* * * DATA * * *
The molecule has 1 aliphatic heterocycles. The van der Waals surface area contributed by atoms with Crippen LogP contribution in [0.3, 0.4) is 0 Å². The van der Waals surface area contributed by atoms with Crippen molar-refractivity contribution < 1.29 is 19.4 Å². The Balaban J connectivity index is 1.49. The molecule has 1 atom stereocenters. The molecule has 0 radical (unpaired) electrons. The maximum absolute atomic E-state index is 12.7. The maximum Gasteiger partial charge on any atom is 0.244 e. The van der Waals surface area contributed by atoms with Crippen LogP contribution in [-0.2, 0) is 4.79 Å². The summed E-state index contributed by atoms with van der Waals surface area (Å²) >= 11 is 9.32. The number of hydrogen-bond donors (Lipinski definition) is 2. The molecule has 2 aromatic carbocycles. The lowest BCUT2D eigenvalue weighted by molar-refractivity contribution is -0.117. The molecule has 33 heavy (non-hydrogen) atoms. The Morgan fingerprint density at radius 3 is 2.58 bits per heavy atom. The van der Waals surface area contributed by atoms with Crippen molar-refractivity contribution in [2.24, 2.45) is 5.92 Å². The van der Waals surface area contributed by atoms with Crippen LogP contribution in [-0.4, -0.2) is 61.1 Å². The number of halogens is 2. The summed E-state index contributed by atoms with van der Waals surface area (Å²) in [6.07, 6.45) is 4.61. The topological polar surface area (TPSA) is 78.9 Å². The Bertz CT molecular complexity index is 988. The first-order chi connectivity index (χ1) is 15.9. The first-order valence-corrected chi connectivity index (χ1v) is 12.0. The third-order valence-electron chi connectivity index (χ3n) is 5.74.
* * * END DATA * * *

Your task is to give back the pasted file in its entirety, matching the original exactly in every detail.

The molecule has 1 aliphatic heterocycles. The van der Waals surface area contributed by atoms with Crippen LogP contribution in [0.3, 0.4) is 0 Å². The van der Waals surface area contributed by atoms with Crippen molar-refractivity contribution < 1.29 is 19.4 Å². The Balaban J connectivity index is 1.49. The molecule has 1 atom stereocenters. The molecule has 0 radical (unpaired) electrons. The maximum absolute atomic E-state index is 12.7. The maximum Gasteiger partial charge on any atom is 0.244 e. The van der Waals surface area contributed by atoms with Crippen LogP contribution in [-0.2, 0) is 4.79 Å². The summed E-state index contributed by atoms with van der Waals surface area (Å²) >= 11 is 9.32. The number of hydrogen-bond donors (Lipinski definition) is 2. The molecule has 2 aromatic carbocycles. The lowest BCUT2D eigenvalue weighted by molar-refractivity contribution is -0.117. The molecule has 33 heavy (non-hydrogen) atoms. The Morgan fingerprint density at radius 3 is 2.58 bits per heavy atom. The van der Waals surface area contributed by atoms with Crippen molar-refractivity contribution in [2.24, 2.45) is 5.92 Å². The van der Waals surface area contributed by atoms with Crippen LogP contribution in [-0.4, -0.2) is 61.1 Å². The number of halogens is 2. The summed E-state index contributed by atoms with van der Waals surface area (Å²) in [6.07, 6.45) is 4.61. The topological polar surface area (TPSA) is 78.9 Å². The Bertz CT molecular complexity index is 988. The first-order chi connectivity index (χ1) is 15.9. The first-order valence-corrected chi connectivity index (χ1v) is 12.0. The third-order valence-electron chi connectivity index (χ3n) is 5.74.